Category : Pediatric Dentistry
Check out this amazing six page spread in the August 2016 issue of BendOr Magazine featuring the adventurous life of our very own Dr. John Frachella!
A few days ago we shared a link via social media to a New York Times article regarding new guidelines from the American Dental Association recommending the use of fluoride toothpaste at an earlier age. One of our wonderful, bright and involved parents responded immediately, posting: “But fluoride is TOXIC! Or is that hippie propaganda?”
We love it when our families are engaged and asking important questions! Here is what Dr. Catherine Quas posted in response:
“Great Question! Fluoride isn’t toxic except in extremely high doses and it isn’t hippie propaganda — I think that the answer to the question lies in the quality and quantity of fluoride. Fluoride, like many things, is beneficial in moderation. A little bit is good, a lot-a-bit is not better and can in fact be worse.
There are many sources of naturally occurring fluoride that make tracking the quantity of fluoride consumption difficult. For example, there are certain baby food formulas that add fluoride. If you then add in other sources of fluoride unknowingly, a young child can be exposed to excessive fluoride amounts. These amounts can be far from toxic but still produce tooth development challenges in the integrity of the tooth surface.
The maximum benefit of fluoride is in its topical (or surface acting) ability to strengthen the tooth surface. In essence it makes the tooth surface or enamel less able to be eroded by the acid produced by cavity causing bacteria.
In scientific lingo, fluoride lowers the dissolution Ph of enamel and renders the outside of the tooth more resistant to decay. The benefit of fluoride in toothpaste is that it is topical, much more consistent and very localized in application. People may forget vitamins, but tooth brushing is a highly consistent behavior across populations.
What is really nice in the article is that the ADA and the New York Times are differentiating in the size of the appropriate dose of fluoridated toothpaste. We used to routinely say “pea” size. That is way too much toothpaste for young children, particularly when we are advocating that the parents do a touch up course of brushing once the children are in their beds. A smear of toothpaste is a more appropriate representation of the minute amount necessary to provide the teeth with a protective benefit at night while we sleep.
It is important to remember that this is for kids who are not on systemic fluorides in drops or tablets. In fact, at Bluefish we do not advocate for systemic fluorides because the true benefit of fluoride is topical, meaning on the teeth not in the stomach.
The take home here is moderation. I encourage everyone to research the information with an open mind. Beware of the evangelical opinions on both ends of the fluoride spectrum. If at the end of the day, you are still uncomfortable with fluoride toothpaste, then I recommend that you understand thoroughly how cavities form so that you can take aggressive stances in other areas to reduce the risk of cavities. This could include eliminating juice, goldfish crackers, gummy bear vitamins, natural fruit roll ups, dried fruit, soda, vitamin water, etc. from the diet. It could include incorporating zylitol into the diet to combat the virulence of cavity creating bacteria. Generally speaking, reducing fluoride tends to require an increase in effort on multiple levels. Not an impossible task, but it does necessitate a number of go-arounds.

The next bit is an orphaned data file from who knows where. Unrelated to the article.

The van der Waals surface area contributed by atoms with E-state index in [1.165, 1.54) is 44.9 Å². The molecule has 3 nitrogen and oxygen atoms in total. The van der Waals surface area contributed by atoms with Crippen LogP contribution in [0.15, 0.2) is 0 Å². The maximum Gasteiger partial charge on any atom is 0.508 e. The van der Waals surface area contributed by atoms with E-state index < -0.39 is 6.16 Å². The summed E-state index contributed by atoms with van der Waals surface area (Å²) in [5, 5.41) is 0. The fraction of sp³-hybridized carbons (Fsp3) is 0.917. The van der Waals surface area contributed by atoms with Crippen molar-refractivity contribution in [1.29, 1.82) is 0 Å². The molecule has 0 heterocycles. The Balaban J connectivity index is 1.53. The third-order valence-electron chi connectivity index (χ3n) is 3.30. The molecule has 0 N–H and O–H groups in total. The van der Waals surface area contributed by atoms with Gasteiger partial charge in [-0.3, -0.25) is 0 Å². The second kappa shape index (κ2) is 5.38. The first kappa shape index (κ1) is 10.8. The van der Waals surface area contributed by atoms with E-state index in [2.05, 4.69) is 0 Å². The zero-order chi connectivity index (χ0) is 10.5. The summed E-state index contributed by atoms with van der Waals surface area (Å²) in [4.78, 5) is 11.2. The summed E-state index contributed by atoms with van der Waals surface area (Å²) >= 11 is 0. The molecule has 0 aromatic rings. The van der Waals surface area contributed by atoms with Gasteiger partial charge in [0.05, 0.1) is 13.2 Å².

I hoped I helped. Please know that I am always available for other questions— on or off Facebook.”
For those interested in learning more about fluoride, we recommend starting with a review of the ADA publication, Fluoridation Facts. The booklet is in pdf format and includes more than 350 scientific references. Another great resource is this Guideline of Fluoride Therapy for parents and practitioners published by the American Academy of Pediatric Dentistry.
As always, everyone here at Bluefish Dental & Orthodontics welcomes your thoughtful questions and comments.
Most people might think that Halloween is a pediatric dentist’s nightmare, but that is not necessarily the case. “I know that kids are going to eat candy–and probably lots of it–at this time of year,” said Dr. Cate Quas. “The real trick is to not let the treats get the upper hand.” Dr. Cate (and the American Dental Association) recommend a few simple tips for parents to consider as Halloween draws near:
1. Make sure your child eats a full meal before heading out to trick or treat. A full belly may reduce the amount of candy consumed as the evening progresses. And try to eat candy and other sugary foods with meals in the days following Halloween as well. During meals saliva production is increased, which helps to neutralize acids and rinse away food particles.
2. Try to avoid hard candies and other treats that take a long time to dissolve in the mouth. The longer the sweet stuff is in your mouth the longer your teeth are exposed to the acids that increase your risk for tooth decay.
3. Stay away from the sticky stuff. Gummy bears, taffy and other sticky candy cling to teeth and take longer to get washed away by saliva, and can increase your risk for developing cavities.
4. Drink lots of water.
Dr. Cate also advises monitoring your child’s access to candy. “Don’t let your kids stash their candy under their bed,” said Dr. Cate. “It’s actually better for your teeth to eat the sweet stuff all at once versus over a long period of time.”
Wondering what kind of candy a pediatric dentist recommends handing out to trick-or-treaters? “Chocolate,” said Dr. Cate. “It dissolves quickly and doesn’t stick to teeth.”
By following these few simple tricks, parents can help their kids enjoy their treats without worrying too much about scary cavities.